Community changes who we are. Whether we realize it or not, our external interactions mold us internally. I see the impact of my social settings every time I switch things up. When I'm exploring a far-off place, part of me feels like a different person than when I'm getting to know people in my hometown. And after a week of staying home, my mindset forgets all the new motivations I gain from fellowship. That is why I need rhythm. I need to discover new things with new people, I need steady, comforting friendships, and I need time alone. I know that rhythm comes through having a reliable source of human connection. For those of us who are still building that source, the reliable part can seem shaky. It can feel like there aren't enough options in a small town, and in a big city, it can seem like there are too many. I know I may not find the "perfect" group, so I eventually have to get proactive about creating community.Small groups are a great place to find friendships centered around God’s Word. But with families on vacation and students leaving for home, groups usually go on break during the summer. On the upside, there are still plenty of opportunities to meet people at worship services and events. So how can we develop a foundation for deeper connections year-round? What about the people who are new to town or aren't able to visit their families? What can we do to bring inclusion to those who feel like outsiders? If you're someone who has an established circle, it probably sounds better to make fun plans with who you want. I've been there, and I don't blame you. And if you're a bit lost, it's usually easier to stay in your comfort zone and wait for an invitation to present itself. I've been there too. But, when we lose track of our connections over the summer, we let go of the momentum needed to develop genuine friendships. Creating community in the summer means loving each other as we should every day. It's about seeking each other, not going to events out of obligation. What does that look like in practice? First of all, know that you are God's creation and you have something to contribute. The idea of cliques and distancing ourselves from others is entirely human-made. It usually stems from our fears of harm, judgment, or rejection. However, God's purpose is for us to selflessly care for one another as one body. The Bible tells us,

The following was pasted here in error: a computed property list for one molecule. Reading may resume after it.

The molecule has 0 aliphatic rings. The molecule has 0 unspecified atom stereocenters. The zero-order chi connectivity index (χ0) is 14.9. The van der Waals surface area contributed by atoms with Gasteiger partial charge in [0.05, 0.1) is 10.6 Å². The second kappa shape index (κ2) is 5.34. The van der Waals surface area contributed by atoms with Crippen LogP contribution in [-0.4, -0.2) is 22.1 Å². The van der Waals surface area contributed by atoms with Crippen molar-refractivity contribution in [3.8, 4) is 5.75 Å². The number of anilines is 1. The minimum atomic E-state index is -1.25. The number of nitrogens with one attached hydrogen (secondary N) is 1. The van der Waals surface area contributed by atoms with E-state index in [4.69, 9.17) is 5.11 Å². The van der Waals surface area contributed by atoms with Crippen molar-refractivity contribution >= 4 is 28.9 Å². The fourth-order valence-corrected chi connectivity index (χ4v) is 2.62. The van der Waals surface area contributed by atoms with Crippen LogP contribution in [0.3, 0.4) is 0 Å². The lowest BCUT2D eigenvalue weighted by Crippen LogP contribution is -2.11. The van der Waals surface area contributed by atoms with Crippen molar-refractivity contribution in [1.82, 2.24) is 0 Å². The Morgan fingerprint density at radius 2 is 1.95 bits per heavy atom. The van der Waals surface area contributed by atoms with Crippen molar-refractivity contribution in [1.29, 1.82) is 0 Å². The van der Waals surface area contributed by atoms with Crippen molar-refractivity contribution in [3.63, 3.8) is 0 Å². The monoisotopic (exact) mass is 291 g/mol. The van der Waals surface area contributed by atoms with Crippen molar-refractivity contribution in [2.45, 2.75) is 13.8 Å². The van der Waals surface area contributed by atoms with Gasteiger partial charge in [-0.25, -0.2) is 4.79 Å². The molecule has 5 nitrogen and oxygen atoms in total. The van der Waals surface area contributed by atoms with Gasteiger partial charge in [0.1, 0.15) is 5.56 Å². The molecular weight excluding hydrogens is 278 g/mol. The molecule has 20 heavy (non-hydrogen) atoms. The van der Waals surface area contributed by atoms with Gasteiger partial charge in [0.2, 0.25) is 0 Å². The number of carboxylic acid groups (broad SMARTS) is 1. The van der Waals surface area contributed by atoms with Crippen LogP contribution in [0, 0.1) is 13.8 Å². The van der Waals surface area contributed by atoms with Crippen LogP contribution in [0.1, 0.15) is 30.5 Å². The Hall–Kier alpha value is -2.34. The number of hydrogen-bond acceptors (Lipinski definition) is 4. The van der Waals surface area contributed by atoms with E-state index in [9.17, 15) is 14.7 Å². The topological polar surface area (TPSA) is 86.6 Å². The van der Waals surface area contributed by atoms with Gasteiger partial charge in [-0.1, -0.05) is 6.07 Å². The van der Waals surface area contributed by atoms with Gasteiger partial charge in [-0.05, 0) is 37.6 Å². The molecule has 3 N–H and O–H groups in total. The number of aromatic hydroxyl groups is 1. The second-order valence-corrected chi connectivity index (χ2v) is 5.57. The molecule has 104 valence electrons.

"Just as a body, though one, has many parts, but all its many parts form one body, so it is with Christ."- 1 Corinthians 12:12
That is what it means when you hear that the Church is "the body of Christ." All who follow Jesus make up different parts, and we each have a unique function to work together. When we aren't sure what tools we have, we can talk to God and consider our spiritual gifts.To help you begin, ask yourself, “What does community mean to me?” Do you see yourself teaching others or encouraging teachers? Do you have a stable home to offer hospitality to people that aren't near their families? Are you searching for a place to belong? How can you use your skills and interests to gather people? Are you open to planning a vacation or summer adventure with people you don't know well? What are some ways you can serve in your community? What can you do?If you're an "outsider," it's okay to start tentatively, but you have to start somewhere. Search for Bible studies and groups that meet in summer and reach out to your church when you don’t know what you’re looking for. Invite people for weekend fun (swimming, kayaking, or if you have a quirky hobby!), and offer to join others in what they like to do. Don't push yourself until you tap out—instead, open doors to natural opportunities to bond with others. If you need more places to meet people, try volunteering or forming a summer club in your area.For those of you who are settled down and have time to offer, you have an important calling to support your community. Think about what summer looks like for you and your family, and look at how you can provide belonging to others. Can you invite someone to dinner every weekend? Can you host outings for young adults? Do you want to lead a Bible study? Is there a struggling family you can help? Your time matters and you serve when you invite people to share it with you. We want to help you connect year-round! Reach out to us anytime or sign up to lead a group. You can also check out opportunities to serve locally or join others on a mission trip.
Written Content Coordinator at Sun Valley Community Church. An avid writer since the age of 5, who loves to explore new ideas and places. Inspired by Jesus, books, and travel.